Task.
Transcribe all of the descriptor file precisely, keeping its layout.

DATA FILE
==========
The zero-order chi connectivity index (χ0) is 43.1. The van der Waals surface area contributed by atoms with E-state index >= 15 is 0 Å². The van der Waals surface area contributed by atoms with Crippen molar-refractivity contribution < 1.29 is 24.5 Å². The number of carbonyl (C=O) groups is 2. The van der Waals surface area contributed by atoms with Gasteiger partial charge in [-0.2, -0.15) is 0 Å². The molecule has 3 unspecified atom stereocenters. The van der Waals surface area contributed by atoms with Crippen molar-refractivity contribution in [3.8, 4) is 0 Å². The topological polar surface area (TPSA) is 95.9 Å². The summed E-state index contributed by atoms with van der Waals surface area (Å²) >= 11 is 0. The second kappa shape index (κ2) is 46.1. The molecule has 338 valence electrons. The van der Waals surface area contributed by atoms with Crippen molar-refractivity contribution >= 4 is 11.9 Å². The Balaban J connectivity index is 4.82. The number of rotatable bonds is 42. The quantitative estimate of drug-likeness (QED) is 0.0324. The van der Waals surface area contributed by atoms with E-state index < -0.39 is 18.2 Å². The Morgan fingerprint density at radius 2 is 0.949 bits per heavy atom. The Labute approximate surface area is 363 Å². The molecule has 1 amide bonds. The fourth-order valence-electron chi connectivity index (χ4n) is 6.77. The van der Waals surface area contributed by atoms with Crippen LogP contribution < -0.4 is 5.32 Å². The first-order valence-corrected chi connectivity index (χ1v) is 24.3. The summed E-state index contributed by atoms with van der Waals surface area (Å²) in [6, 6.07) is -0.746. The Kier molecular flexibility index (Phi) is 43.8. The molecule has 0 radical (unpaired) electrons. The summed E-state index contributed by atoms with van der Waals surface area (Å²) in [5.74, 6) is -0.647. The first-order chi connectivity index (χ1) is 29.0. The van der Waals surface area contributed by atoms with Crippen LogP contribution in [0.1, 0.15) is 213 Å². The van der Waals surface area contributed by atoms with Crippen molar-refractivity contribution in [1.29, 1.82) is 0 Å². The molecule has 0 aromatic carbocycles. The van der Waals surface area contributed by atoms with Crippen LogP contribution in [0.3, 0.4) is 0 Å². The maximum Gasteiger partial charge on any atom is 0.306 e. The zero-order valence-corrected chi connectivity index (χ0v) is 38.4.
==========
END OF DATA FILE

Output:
The zero-order chi connectivity index (χ0) is 43.1. The van der Waals surface area contributed by atoms with E-state index >= 15 is 0 Å². The van der Waals surface area contributed by atoms with Crippen molar-refractivity contribution < 1.29 is 24.5 Å². The number of carbonyl (C=O) groups is 2. The van der Waals surface area contributed by atoms with Gasteiger partial charge in [-0.2, -0.15) is 0 Å². The molecule has 3 unspecified atom stereocenters. The van der Waals surface area contributed by atoms with Crippen molar-refractivity contribution in [3.8, 4) is 0 Å². The topological polar surface area (TPSA) is 95.9 Å². The summed E-state index contributed by atoms with van der Waals surface area (Å²) >= 11 is 0. The second kappa shape index (κ2) is 46.1. The molecule has 338 valence electrons. The van der Waals surface area contributed by atoms with Crippen molar-refractivity contribution >= 4 is 11.9 Å². The Balaban J connectivity index is 4.82. The number of rotatable bonds is 42. The quantitative estimate of drug-likeness (QED) is 0.0324. The van der Waals surface area contributed by atoms with E-state index < -0.39 is 18.2 Å². The Morgan fingerprint density at radius 2 is 0.949 bits per heavy atom. The Labute approximate surface area is 363 Å². The molecule has 1 amide bonds. The fourth-order valence-electron chi connectivity index (χ4n) is 6.77. The van der Waals surface area contributed by atoms with Crippen LogP contribution < -0.4 is 5.32 Å². The first-order valence-corrected chi connectivity index (χ1v) is 24.3. The summed E-state index contributed by atoms with van der Waals surface area (Å²) in [6, 6.07) is -0.746. The Kier molecular flexibility index (Phi) is 43.8. The molecule has 0 radical (unpaired) electrons. The summed E-state index contributed by atoms with van der Waals surface area (Å²) in [5.74, 6) is -0.647. The first-order chi connectivity index (χ1) is 29.0. The van der Waals surface area contributed by atoms with Crippen LogP contribution in [0.1, 0.15) is 213 Å². The van der Waals surface area contributed by atoms with Crippen molar-refractivity contribution in [1.29, 1.82) is 0 Å². The molecule has 0 aromatic carbocycles. The van der Waals surface area contributed by atoms with Crippen LogP contribution in [0.3, 0.4) is 0 Å². The maximum Gasteiger partial charge on any atom is 0.306 e. The zero-order valence-corrected chi connectivity index (χ0v) is 38.4.